I love a colorful, well-decorated classroom! But students with Attention Deficit Disorder (ADD) or Attention Deficit Hyperactivity Disorder (ADHD) don’t always share that enthusiasm. Some kids with attention challenges are easily distracted by a cluttered, crowded learning environment, so it’s necessary to organize your classroom carefully.
These tips are designed to help you create a cozy classroom in which students feel comfortable and welcomed, while still being mindful of kids who need a less distracting learning environment. I wrote the ideas with the challenges of students with ADD and ADHD in mind, but I think you’ll find that most (if not all) of your students will benefit from them.
1) Keep the front wall of the classroom as bare as possible. Lots of decorations can make it difficult for children with ADD and ADHD to stay focused. Try to hang the majority of your teaching aids on the side and back walls so that students have little to focus on in the front of the room except your instruction. Even colorful rugs with maps or shapes on them can break children’s concentration, so you may need to keep brightly patterned carpets at the back or sides of the classroom.
2) Arrange classroom furniture to minimize distractions. Have students face away from windows and your classroom door if possible. If your students take turns using the computers throughout the day, turn the computer monitors so that students cannot view the screens from their desks. Keep your small group instructional area at the side or rear of the room so that students working independently are not distracted by your teaching. It can be difficult to accommodate all of these distractors, but make every effort to keep students’ desks clustered near the main teaching area and all other classroom features behind them.
3) Turn students’ desks around so they aren’t tempted to play with things inside. Children with ADD and ADHD can easily become distracted by school supplies in their desks, so it can be helpful to turn the desks around backwards so that the contents cannot be accessed while children are sitting. If you can replace desks with tables, even better.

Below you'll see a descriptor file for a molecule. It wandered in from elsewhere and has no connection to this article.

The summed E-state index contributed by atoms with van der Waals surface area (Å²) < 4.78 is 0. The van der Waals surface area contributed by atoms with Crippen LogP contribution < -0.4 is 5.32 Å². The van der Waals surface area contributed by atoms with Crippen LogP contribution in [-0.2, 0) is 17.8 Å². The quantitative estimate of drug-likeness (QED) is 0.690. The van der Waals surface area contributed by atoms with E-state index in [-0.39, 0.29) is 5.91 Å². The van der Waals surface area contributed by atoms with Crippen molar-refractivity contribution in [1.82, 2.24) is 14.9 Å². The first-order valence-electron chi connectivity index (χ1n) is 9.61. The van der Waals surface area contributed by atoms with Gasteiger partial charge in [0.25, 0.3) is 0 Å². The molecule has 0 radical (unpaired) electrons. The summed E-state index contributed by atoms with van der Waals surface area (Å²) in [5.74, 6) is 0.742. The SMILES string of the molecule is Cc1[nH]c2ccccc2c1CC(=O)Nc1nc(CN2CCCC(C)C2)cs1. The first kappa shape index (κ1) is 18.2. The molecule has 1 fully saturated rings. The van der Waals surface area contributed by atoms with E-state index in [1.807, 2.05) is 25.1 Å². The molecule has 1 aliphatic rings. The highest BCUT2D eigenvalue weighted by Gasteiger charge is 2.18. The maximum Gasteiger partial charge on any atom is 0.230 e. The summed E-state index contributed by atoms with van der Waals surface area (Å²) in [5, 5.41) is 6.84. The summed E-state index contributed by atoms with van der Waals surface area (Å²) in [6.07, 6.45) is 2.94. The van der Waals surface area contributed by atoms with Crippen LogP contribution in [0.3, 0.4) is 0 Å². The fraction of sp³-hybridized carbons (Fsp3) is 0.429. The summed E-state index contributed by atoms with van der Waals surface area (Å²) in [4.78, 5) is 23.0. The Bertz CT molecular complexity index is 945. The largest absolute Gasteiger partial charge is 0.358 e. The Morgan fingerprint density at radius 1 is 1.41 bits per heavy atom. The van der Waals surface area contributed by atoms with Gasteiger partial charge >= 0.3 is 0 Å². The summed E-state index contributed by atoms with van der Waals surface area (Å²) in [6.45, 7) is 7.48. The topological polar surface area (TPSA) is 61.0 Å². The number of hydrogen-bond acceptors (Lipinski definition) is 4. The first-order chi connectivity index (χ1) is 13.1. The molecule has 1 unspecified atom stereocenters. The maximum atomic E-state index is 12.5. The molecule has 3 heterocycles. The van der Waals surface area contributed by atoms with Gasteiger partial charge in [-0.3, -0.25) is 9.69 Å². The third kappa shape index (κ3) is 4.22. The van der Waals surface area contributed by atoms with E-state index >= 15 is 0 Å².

4) Minimize the number of materials students keep in their desks. Utilize cubbies and other storage areas for items less-commonly used so that only essential items are within arm’s reach. This will not only limit distractions, but will make it easier for students to stay organized.
5) Post visual aides of the materials students should have out. This can be done by writing the names of the materials needed on the board (e.g., math book, red notebook, pencil, eraser). For young or very visual children, take photographs of the school supplies, print out, laminate, and stick magnets on the back so you can display photos of the needed items. Dedicate a special area of your chalkboard or whiteboard for ‘Materials Needed’ so that students always know where to look for this information.
6) Structure lessons so that only a few materials are needed at a given time. When children with ADD or ADHD have numerous items in front of them, they tend to either play around with the materials or become overwhelmed by trying to manage them. Plan your instruction so that children are not constantly moving things around or keeping extra items on their desks. If you use a textbook for only a few problems, try writing the problems on the board so that students need only paper and a pencil in front of them. Limit how many papers students have by completing practice activities on the back of worksheets instead of on a separate sheet. Pre-make materials that need to be cut and glued if children have difficulty managing multiple materials at a time.
What are your classroom organization tips for supporting students with ADD and ADHD?
Latest posts by Angela Watson (see all)
- How the H&R Block Budget Challenge is helping high schoolers learn financial literacy - December 20, 2014
- 7 teacher tips for surviving the week before holiday break - December 11, 2014
- Verso: a free app for giving all students a voice - December 7, 2014
- 10 ways to calm a class after lunch or recess - December 2, 2014